” On the flip side,” includes Chris Werner, “Ive been seeing offer announcements for books that are themed around quarantining and the situation as it stands now. There is definitely a lot of product to use in this regard, and more authors might see the pandemic as a chance to check out new surface.”.
Visit her at www.foxprinteditorial.com or www.phoebefoxauthor.com.
Ive been motivating writers struggling with this question to think about whether overlooking COVID-19 feels deceitful to their story, or whether consisting of the pandemic would actively thwart the readers experience of escapism. Normally, I just suggest doing whatever feels right to the story.
Its currently revealing signs of happening, according to Kim Lionetti: “Recently I did have an editor recommend that it ought to be incorporated into a manuscript in a little method (e.g., theres scenes in a fitness center, and they suggested including some of the cleansing and distancing factors to consider being added). Typically, I just suggest doing whatever feels right to the story.
Under the pen name Phoebe Fox, shes the author of the Breakup Doctor series and her most current release, A Little Bit of Grace (August 11, Berkley).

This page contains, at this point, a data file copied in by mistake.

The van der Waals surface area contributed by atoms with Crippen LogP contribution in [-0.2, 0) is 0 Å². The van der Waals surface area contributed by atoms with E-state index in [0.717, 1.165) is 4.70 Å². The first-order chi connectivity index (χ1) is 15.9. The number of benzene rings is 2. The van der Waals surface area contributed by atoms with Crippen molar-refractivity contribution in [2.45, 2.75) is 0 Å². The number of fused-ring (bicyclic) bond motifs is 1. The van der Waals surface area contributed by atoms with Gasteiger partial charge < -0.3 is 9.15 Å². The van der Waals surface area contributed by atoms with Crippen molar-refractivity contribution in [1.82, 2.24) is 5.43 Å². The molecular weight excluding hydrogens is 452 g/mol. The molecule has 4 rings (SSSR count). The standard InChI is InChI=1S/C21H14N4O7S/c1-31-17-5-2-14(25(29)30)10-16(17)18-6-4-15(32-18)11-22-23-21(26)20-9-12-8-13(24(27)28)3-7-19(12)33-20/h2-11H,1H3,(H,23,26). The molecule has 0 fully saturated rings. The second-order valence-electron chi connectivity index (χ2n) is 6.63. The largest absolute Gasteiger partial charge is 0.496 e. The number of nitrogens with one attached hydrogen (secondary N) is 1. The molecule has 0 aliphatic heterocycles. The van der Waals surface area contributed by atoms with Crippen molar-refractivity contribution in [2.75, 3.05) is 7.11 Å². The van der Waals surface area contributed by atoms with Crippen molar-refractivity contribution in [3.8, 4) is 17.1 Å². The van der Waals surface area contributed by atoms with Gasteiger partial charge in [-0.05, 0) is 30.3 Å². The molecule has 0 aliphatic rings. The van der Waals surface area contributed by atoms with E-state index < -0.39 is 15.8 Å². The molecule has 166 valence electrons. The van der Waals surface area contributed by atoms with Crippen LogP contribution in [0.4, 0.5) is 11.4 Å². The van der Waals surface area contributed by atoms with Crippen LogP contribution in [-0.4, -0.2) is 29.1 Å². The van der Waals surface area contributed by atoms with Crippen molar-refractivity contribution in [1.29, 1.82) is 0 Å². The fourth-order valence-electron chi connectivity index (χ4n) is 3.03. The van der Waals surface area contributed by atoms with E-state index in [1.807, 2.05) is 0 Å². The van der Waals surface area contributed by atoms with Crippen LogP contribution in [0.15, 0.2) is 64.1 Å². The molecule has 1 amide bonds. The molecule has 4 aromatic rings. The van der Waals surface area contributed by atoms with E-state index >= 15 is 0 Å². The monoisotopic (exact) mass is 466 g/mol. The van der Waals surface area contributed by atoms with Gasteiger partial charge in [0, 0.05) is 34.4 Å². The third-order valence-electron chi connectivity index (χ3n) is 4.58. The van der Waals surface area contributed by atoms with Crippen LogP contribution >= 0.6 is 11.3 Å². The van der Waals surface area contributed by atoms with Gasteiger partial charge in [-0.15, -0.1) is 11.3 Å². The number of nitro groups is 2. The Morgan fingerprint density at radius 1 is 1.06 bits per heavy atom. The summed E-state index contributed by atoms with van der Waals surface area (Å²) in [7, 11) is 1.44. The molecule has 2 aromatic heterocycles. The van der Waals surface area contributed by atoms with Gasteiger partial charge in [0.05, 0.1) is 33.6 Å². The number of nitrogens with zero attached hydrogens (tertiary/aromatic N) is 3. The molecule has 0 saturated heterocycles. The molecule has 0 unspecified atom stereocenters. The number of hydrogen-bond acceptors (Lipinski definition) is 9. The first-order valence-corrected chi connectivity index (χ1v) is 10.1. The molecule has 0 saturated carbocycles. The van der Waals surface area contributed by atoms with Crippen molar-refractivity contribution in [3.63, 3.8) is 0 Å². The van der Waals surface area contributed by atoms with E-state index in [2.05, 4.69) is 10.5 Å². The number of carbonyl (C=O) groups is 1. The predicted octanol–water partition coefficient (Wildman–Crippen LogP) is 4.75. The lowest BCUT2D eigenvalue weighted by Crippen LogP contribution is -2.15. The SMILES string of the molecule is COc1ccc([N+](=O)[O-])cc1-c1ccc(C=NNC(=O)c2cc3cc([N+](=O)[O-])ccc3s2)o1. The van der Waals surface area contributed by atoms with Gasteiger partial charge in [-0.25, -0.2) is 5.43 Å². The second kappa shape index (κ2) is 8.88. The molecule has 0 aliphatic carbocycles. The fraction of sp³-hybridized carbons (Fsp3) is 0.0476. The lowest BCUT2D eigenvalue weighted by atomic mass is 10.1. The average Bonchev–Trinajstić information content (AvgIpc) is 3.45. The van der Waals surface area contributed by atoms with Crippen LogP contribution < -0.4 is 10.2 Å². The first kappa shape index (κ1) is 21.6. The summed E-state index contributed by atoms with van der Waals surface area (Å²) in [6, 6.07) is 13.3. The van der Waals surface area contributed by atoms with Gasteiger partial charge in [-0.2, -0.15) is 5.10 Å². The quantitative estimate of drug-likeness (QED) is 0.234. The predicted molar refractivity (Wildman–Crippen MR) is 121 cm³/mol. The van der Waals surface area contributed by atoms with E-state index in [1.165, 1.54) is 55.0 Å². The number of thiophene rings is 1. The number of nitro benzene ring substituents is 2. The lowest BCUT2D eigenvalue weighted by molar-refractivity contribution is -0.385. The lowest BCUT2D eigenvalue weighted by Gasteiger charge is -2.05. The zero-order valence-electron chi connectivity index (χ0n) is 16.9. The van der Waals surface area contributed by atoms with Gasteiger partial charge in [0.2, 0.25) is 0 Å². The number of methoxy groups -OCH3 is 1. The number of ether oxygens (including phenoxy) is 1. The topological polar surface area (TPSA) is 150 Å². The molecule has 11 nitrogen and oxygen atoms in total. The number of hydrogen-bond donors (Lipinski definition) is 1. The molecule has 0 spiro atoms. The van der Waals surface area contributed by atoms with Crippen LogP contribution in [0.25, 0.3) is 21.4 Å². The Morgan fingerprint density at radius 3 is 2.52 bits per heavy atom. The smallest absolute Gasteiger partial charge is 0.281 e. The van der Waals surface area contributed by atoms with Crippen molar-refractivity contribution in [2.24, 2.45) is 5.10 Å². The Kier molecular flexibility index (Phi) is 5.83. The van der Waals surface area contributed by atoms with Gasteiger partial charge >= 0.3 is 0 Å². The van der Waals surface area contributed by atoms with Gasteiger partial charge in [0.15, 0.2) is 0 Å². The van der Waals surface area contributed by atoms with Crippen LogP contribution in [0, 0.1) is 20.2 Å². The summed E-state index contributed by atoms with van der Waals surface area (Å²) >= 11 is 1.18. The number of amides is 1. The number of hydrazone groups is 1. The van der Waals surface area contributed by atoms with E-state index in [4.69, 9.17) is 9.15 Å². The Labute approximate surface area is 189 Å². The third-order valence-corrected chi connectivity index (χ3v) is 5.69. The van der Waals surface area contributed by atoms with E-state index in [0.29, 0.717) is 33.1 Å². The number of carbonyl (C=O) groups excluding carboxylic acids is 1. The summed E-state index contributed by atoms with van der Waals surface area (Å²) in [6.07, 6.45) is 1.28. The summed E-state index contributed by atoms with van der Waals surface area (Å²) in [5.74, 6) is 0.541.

Do authors acknowledge the infection, the pandemic, these unrelenting months of quarantine by setting stories prior to the catastrophe of 2020? If we try to prevent it by pushing stories forward into the not-too-distant future, how can we anticipate how the world may have altered by then– socially, financially, culturally? I have some authors who have actually written authors notes describing their choice to set the story before the pandemic, which is an effective way to assist relieve readers into the world … The risk of a story appearing outdated seems lower than hypothesizing about what the future looks like and getting it incorrect.”.
* * * * * *.
” Honestly, I would tell writers to write the stories they wish to write!” says Christine Witthohn. “Dont get hung up on things that will only cause them to procrastinate or block their creativity. Thats what editing is for. Everyone has enough to worry about today.”.
Tiffany Yates Martin has actually spent almost thirty years as an editor in the publishing industry, dealing with major publishers and bestselling and award-winning authors as well as indie and newer authors, and is the author of the Amazon bestseller Intuitive Editing: A Creative and Practical Guide to Revising Your Writing. Shes led workshops and workshops for conferences and authors groups across the country and is a frequent contributor to authors sites and publications.